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Accumulation of Metals in the Environment and Grazing Livestock near A Mongolian Mining Area

Department of Pharmacology and Internal Medicine, School of Veterinary Medicine, Mongolian University of Life Sciences, Zaisan, Khan-Uul District, Ulaanbaatar 17024, Mongolia
Laboratory of Toxicology, Department of Environmental Veterinary Sciences, Hokkaido University, Kita 18, Nishi 9, Kita-ku, Sapporo 060-0818, Hokkaido, Japan
State Central Veterinary Laboratory, Zaisan, Khan-Uul District, Ulaanbaatar 17024, Mongolia
Department of Chemistry, College of Natural and Computational Science, University of Gondar, Gondar P.O. Box 196, Ethiopia
Spatial Analysis Laboratory, Department of Biology, National University of Mongolia, Baga Toiruu 2, Sukhbaatar District, Ulaanbaatar 14200, Mongolia
Biomedical Sciences Department, School of Veterinary Medicine, The University of Zambia, P.O. Box 32379, Lusaka 10101, Zambia
Water Research Group, Unit for Environmental Sciences and Management, Potchefstroom Campus, North-West University, Private Bag X6001, Potchefstroom 2520, South Africa
Translational Research Unit, Veterinary Teaching Hospital, Faculty of Veterinary Medicine, Hokkaido University, Sapporo 060-0818, Hokkaido, Japan
One Health Research Center, Hokkaido University, Sapporo 060-0818, Hokkaido, Japan
Author to whom correspondence should be addressed.
These authors contributed equally to this work.
Toxics 2022, 10(12), 773;
Submission received: 26 October 2022 / Revised: 6 December 2022 / Accepted: 6 December 2022 / Published: 10 December 2022


The Mongolian economy is supported by rich deposits of natural resources, such as copper, coal, and gold. However, the risk of heavy metal pollution to livestock and human have been recently discussed. This research collected various samples from soil and animal (sheep, goat, horse, cow, and camel), blood and organs (kidney and liver) in the Mongolian countryside. These samples were processed, and the concentration of metals was quantified using inductively coupled plasma-mass spectrometry (ICP/MS). As previously reported, arsenic was found at high levels of accumulation in soil. Selenium is another concern, as median concentration in one area exceeded the maximum allowable level. Cadmium and selenium were found to be highly accumulated in animal kidney. This research revealed the current pollution level in Mongolia based on evaluation of soil and animals. The concentration in animals could not indicate that animals had severe effects because of heavy metal exposure. However, kidney is eaten in Mongolia, and so there is a direct connection to human health, and this research suggested the possible risks posed by each edible animal. In particular, evaluation of metals in livestock is rare in Mongolia. This result can contribute to animal and human health in Mongolian communities.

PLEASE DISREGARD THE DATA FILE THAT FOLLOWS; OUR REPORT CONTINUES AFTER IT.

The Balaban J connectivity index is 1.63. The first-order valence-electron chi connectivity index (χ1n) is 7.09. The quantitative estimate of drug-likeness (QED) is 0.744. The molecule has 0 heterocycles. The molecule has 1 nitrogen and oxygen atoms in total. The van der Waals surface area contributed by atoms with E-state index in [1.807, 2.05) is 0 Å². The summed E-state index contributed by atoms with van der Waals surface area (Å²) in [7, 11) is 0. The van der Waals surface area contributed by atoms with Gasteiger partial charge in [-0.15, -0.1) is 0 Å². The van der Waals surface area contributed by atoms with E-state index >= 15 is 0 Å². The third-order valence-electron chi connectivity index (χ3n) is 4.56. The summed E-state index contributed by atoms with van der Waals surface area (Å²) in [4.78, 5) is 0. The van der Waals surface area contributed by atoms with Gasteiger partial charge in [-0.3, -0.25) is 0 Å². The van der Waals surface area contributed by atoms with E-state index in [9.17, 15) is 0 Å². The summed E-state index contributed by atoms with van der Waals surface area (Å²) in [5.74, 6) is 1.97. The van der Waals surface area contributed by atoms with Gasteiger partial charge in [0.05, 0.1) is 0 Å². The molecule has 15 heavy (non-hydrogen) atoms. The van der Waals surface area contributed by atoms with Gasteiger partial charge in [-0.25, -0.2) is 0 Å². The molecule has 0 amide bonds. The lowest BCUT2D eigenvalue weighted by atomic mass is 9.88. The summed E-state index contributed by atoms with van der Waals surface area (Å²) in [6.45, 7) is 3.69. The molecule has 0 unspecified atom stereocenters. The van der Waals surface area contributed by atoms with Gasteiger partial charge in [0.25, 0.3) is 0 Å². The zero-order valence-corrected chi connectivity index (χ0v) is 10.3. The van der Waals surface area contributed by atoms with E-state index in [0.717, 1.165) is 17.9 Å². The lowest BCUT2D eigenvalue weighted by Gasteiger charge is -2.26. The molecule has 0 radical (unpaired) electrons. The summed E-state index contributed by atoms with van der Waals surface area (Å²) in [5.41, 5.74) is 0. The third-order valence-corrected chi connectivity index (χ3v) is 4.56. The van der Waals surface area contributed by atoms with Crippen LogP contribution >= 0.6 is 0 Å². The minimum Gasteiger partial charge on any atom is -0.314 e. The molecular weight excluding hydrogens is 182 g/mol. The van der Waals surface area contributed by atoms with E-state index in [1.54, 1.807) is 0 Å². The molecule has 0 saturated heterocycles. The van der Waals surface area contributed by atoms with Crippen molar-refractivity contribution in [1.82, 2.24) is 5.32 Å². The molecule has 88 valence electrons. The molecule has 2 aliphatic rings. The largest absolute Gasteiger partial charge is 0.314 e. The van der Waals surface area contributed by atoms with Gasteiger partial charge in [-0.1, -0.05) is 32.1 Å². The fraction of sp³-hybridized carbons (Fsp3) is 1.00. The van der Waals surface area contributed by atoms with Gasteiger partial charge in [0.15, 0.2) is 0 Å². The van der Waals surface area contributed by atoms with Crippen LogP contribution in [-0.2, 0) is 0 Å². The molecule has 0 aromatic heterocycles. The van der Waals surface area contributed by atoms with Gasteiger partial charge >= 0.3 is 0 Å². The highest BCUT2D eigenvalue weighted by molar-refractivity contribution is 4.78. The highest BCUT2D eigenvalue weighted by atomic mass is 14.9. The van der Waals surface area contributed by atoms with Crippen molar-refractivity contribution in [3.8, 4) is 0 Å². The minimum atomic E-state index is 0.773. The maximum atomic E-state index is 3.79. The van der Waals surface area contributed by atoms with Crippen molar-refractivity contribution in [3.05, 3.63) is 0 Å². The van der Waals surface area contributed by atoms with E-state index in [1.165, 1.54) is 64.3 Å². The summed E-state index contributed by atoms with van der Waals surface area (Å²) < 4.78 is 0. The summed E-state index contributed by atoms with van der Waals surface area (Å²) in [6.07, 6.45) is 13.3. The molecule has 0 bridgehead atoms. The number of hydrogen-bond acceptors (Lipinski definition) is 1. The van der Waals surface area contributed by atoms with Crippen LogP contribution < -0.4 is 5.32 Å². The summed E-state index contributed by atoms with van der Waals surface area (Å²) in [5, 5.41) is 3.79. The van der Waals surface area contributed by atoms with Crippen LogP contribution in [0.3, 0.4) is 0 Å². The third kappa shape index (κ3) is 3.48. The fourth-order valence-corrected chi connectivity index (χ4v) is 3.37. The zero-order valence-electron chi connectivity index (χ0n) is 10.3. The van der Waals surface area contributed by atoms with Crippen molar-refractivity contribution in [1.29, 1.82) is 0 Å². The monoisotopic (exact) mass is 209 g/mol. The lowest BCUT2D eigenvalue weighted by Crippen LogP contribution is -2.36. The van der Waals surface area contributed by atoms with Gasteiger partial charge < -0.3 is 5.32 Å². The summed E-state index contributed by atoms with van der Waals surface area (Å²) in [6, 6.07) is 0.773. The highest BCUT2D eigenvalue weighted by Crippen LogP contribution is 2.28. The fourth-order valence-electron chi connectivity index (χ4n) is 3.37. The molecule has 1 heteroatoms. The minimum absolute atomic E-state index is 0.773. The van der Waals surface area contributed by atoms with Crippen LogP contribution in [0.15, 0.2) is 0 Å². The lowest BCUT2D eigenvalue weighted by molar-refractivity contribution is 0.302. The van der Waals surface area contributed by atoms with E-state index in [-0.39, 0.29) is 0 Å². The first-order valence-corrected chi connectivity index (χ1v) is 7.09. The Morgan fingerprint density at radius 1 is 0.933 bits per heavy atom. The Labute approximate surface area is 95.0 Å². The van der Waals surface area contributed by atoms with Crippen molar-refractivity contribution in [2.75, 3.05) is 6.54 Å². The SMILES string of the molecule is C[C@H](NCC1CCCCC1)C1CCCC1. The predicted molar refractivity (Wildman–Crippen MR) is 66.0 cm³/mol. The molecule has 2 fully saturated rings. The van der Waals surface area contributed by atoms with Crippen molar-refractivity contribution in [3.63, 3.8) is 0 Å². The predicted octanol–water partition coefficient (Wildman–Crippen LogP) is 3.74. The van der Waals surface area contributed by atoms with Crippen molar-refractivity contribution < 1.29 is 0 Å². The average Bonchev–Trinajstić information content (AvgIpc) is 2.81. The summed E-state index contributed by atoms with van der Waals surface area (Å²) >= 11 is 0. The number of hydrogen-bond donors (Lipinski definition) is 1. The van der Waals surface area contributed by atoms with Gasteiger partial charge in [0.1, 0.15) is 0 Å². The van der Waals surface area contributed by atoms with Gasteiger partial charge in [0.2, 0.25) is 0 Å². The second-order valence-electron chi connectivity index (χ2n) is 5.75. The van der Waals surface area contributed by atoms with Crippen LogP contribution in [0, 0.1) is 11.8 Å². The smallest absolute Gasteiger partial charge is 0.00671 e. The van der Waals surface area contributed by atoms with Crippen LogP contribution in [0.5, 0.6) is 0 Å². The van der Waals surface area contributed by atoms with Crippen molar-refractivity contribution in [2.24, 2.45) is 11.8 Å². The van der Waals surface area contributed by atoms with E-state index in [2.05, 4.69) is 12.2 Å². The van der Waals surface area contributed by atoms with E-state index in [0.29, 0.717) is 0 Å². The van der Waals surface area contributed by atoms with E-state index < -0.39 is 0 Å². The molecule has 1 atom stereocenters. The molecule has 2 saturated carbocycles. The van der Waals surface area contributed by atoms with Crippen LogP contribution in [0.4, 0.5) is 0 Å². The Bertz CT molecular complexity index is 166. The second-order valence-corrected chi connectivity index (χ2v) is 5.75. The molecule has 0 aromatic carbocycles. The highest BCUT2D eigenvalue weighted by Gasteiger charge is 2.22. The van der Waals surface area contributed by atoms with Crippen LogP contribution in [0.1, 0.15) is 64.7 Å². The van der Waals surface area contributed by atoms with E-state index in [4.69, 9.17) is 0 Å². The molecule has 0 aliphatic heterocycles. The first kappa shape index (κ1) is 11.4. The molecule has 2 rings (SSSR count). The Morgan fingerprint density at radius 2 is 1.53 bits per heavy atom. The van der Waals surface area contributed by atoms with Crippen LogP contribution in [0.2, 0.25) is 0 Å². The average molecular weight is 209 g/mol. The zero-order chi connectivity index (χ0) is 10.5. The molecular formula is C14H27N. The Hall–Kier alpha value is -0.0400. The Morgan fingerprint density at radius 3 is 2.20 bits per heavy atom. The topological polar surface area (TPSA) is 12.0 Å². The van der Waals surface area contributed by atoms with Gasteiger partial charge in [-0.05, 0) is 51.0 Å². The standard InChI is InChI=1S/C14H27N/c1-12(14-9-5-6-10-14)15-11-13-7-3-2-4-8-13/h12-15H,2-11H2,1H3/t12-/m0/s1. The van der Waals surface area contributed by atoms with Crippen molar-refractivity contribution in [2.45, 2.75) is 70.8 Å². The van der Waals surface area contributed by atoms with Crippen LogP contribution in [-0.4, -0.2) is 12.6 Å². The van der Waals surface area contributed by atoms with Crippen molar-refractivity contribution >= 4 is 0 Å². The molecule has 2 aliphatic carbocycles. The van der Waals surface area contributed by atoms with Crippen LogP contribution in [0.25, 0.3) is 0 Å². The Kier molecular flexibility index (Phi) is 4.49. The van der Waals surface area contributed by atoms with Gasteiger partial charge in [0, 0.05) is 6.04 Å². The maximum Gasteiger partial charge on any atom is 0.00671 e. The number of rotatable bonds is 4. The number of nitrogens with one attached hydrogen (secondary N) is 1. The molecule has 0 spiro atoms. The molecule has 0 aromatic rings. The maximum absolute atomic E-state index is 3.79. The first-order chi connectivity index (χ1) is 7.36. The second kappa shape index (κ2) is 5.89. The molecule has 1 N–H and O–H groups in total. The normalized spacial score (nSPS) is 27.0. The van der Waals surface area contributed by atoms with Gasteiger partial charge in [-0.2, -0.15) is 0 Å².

1. Introduction

Mongolia is a landlocked country located between Russian and China, known for its rich diversity of natural resources, including gold, silver, copper, coal, fluoride, iron, petroleum oil, and uranium [1]. Traditionally, the main economic activity in Mongolia is based on agriculture, livestock, and the mineral industry. Mongolia’s economy has been expanding through exploitation of vast mineral resources during the past 20 years. The mining sector has supported economic growth and development in Mongolia, as mining recently contributed approximately 20% of gross domestic product (GDP) and about 80% of total exports in 2017 [2,3].
However, metal contamination derived from mining and industrial activity has been observed by many groups and has been reported worldwide [4,5,6,7]. For example, the area near mining site in Zambia recorded high concentration of metals including lead and cadmium, and geographic analysis revealed that the mining activity was possible source of pollution [4]. Heavy metals represent one of the main environmental pollutants that cause adverse effects to human and animal health. These effects, such as neurotoxicity, hepatoxicity, carcinogenicity, teratogenicity, and nephrotoxicity, have also been reported [8,9]. The International Agency for Research on Cancer (IARC) has classified heavy metals such as arsenic, cadmium and nickel as Group1 (carcinogenic), and lead and cobalt as Group2B (possibly carcinogenic). While metals affect human health, many reports have also indicated heavy metal toxicity in animals. For instance, cadmium is highly toxic, affecting nearly all animal systems. Arsenic shows various toxicities with gastrointestinal and nervous symptoms in cattle and induced weight loss, reduction of milk yield, anemia, and liver and kidney damage by chronic exposure [10]. Another consideration is that heavy metals cannot be degraded through physical processes. Therefore, they persist in the animal body and environment for a long period [11].
Environmental contamination and exposure of humans to metals are practical concerns in Mongolia. Contamination with metals usually results from many different sources, such as industrial waste, chemicals used in agriculture, construction, vehicular exhaust, coal and fossil fuel combustion, and mining [8,12,13]. In Ulaanbaatar, Mongolia, survey sampling in 2007 showed high arsenic contamination in soil. The possible source of this arsenic could be coal combustion and vehicles in the city [12]. Another study of samples collected in 2019 also showed high arsenic contamination in soil in Ulaanbaatar, and arsenic and chromium have been evaluated as metals with high ecological risk [14].